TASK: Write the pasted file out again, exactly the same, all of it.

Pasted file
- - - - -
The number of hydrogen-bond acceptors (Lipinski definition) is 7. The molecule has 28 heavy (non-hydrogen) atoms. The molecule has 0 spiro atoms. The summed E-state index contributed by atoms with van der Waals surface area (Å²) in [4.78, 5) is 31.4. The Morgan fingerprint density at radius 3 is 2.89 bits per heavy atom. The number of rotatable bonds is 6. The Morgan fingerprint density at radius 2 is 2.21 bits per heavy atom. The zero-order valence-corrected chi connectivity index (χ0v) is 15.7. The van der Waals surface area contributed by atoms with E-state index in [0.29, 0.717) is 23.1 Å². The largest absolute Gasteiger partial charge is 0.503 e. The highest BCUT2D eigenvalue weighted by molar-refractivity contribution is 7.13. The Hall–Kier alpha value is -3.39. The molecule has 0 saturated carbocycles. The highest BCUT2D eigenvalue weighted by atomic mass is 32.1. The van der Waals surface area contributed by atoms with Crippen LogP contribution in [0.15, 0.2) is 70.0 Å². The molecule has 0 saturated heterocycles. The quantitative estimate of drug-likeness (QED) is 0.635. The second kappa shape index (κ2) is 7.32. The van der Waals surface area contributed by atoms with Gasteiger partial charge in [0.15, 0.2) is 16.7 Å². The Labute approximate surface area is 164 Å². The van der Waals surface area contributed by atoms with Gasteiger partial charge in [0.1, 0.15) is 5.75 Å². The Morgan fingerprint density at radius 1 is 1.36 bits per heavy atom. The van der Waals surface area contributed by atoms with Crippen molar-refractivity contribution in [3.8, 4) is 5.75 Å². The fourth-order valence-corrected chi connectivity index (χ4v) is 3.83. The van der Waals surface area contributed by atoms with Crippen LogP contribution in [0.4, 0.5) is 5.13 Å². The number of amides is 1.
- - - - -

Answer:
The number of hydrogen-bond acceptors (Lipinski definition) is 7. The molecule has 28 heavy (non-hydrogen) atoms. The molecule has 0 spiro atoms. The summed E-state index contributed by atoms with van der Waals surface area (Å²) in [4.78, 5) is 31.4. The Morgan fingerprint density at radius 3 is 2.89 bits per heavy atom. The number of rotatable bonds is 6. The Morgan fingerprint density at radius 2 is 2.21 bits per heavy atom. The zero-order valence-corrected chi connectivity index (χ0v) is 15.7. The van der Waals surface area contributed by atoms with E-state index in [0.29, 0.717) is 23.1 Å². The largest absolute Gasteiger partial charge is 0.503 e. The highest BCUT2D eigenvalue weighted by molar-refractivity contribution is 7.13. The Hall–Kier alpha value is -3.39. The molecule has 0 saturated carbocycles. The highest BCUT2D eigenvalue weighted by atomic mass is 32.1. The van der Waals surface area contributed by atoms with Crippen LogP contribution in [0.15, 0.2) is 70.0 Å². The molecule has 0 saturated heterocycles. The quantitative estimate of drug-likeness (QED) is 0.635. The second kappa shape index (κ2) is 7.32. The van der Waals surface area contributed by atoms with Gasteiger partial charge in [0.15, 0.2) is 16.7 Å². The Labute approximate surface area is 164 Å². The van der Waals surface area contributed by atoms with Gasteiger partial charge in [0.1, 0.15) is 5.75 Å². The Morgan fingerprint density at radius 1 is 1.36 bits per heavy atom. The van der Waals surface area contributed by atoms with Crippen molar-refractivity contribution in [3.8, 4) is 5.75 Å². The fourth-order valence-corrected chi connectivity index (χ4v) is 3.83. The van der Waals surface area contributed by atoms with Crippen LogP contribution in [0.4, 0.5) is 5.13 Å². The number of amides is 1.